1. By "garden walling" itself, Second Life is in violation of Copyright Law. They are specifically interfering with the wishes of people using their service, who actually OWN the copyrights to the materials Second Life is blocking the transfer of. Many building materials creators have no problem whatsoever with a builder transferring their materials to another grid. Moreso, they are interfering with the derivative copyright of the BUILDERS who have every right to back up their work to their own hard drives and/or transfer it to another grid or medium. Likewise, they have made it impossible for the owners of legitimate collaborative works to transfer their jointly-owned projects to their hard drives, another medium, or to another grid.
I wonder who is going to step up and challenge them.
2. In all the law text I read today, not ONCE did I see ANYTHING which gave a copyright owner the right to throw severely restrictive use on their commercially offered building materials, most of which are textures. In fact, in some cases, the copyright holder is overstepping their bounds by first giving permission for their work to be included in derivative works, then trying to slam the garden gate on where that derivative work goes. There is also some language under the concept of First Sale which would apply, and thereby negate these severe restrictions.
3. Yet today again I found another "texture artist" using textures which came from a certain website which expressly forbids the resale of their textures as-is OR modified. How did I know? I will often use textures from this same website within their copyright, which allows me to include them on my 3D builds. I have seen many of the textures on this site, and have used more than a few on my 3D builds. The "texture artist" who is representing this work as their own is in violation of the original copyright holder's wishes and is guilt of infringing. There is one problem: The owner of this site could spend the rest of his life tracking down and DMCA'ing people on 3D virtual worlds. So MANY of his textures have made their way into the grids that it's just downright mind-boggling.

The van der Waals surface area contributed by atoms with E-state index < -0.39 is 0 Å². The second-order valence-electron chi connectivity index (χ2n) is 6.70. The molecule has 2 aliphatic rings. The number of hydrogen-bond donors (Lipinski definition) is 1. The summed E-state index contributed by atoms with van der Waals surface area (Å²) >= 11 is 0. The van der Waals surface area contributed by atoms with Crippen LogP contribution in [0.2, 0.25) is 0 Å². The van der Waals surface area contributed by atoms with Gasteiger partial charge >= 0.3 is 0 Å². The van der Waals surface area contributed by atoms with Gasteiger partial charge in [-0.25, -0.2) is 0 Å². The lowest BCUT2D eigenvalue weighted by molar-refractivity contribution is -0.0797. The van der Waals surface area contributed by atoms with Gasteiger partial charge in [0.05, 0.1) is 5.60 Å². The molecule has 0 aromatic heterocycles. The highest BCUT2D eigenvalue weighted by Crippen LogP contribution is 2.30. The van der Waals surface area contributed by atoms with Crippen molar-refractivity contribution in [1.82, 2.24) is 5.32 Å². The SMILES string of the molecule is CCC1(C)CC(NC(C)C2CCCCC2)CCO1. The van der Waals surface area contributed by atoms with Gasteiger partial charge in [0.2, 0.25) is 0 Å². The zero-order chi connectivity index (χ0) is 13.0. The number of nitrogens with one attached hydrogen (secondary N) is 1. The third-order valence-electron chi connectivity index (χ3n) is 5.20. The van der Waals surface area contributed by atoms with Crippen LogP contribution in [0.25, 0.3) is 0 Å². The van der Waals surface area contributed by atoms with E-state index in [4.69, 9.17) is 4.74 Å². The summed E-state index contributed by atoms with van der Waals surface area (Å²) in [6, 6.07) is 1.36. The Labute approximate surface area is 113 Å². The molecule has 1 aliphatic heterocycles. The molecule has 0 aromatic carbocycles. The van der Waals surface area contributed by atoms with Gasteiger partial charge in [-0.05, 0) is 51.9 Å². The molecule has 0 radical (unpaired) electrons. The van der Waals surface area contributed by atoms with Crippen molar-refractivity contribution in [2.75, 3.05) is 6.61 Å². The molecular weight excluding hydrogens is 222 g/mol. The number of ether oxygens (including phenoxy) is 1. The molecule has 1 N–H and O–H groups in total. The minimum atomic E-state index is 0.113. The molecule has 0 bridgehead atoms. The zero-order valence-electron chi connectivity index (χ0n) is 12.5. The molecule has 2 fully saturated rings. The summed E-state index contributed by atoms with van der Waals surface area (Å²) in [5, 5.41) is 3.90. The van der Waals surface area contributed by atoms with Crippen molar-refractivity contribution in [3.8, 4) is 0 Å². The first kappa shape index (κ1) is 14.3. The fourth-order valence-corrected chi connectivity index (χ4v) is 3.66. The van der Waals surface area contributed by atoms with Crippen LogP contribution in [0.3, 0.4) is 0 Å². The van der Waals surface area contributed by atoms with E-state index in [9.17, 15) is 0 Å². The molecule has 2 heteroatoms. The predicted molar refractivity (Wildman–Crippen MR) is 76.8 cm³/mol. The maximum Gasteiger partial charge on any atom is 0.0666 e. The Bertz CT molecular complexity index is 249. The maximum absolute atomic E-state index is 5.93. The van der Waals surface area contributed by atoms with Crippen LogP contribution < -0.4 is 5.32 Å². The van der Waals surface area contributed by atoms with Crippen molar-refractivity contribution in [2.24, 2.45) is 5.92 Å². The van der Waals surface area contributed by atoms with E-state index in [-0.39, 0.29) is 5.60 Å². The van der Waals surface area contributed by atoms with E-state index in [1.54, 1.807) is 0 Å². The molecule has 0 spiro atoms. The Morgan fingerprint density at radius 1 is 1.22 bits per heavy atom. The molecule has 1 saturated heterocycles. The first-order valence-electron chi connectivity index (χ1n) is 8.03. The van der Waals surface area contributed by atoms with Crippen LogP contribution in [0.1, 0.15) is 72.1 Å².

4. Another so-called "texture artist" is using elements from the web, calling the art her own, as in original, charging a hefty price for it AND slapping so many restrictions on its use that it's really not worth buying from her. Some of those sites are scrapbooking sites, some are for-pay texture sites, yet other examples are free on the web - BUT - in each case, the ORIGINATOR of the elements in her textures are the FIRST ones holding copyright. I highly doubt that she, or others like her, have bothered to clear the licenses of all these bits and portions they've culled or bought before incorporating them into their own derivative work and offering it for sale.
5. While you can restrict what country or hemisphere your work is sold in, as part of a derivative or as a whole - there is ABSOLUTELY NOTHING that says you have the right to restrict the movement of these materials TO ANOTHER SET OF SERVERS, OR TO A HOME COMPUTER, WITHIN THE SAME COUNTRY/HEMISPHERE.
The more I see, the more I am forced to conclude that there are very few true "texture artists" on the 3d virtual world grids. Most cobble together images and pieces that were first made by other people, and often without permission to do so. Some have enough talent to manipulate the bits and bobs but that doesn't mean they have the right to use them. Yet others don't even bother to manipulate the bits, photos, or clipart, because they don't know the basics of a graphics program and aren't about to start learning - not as long as they keep getting away with what they're doing.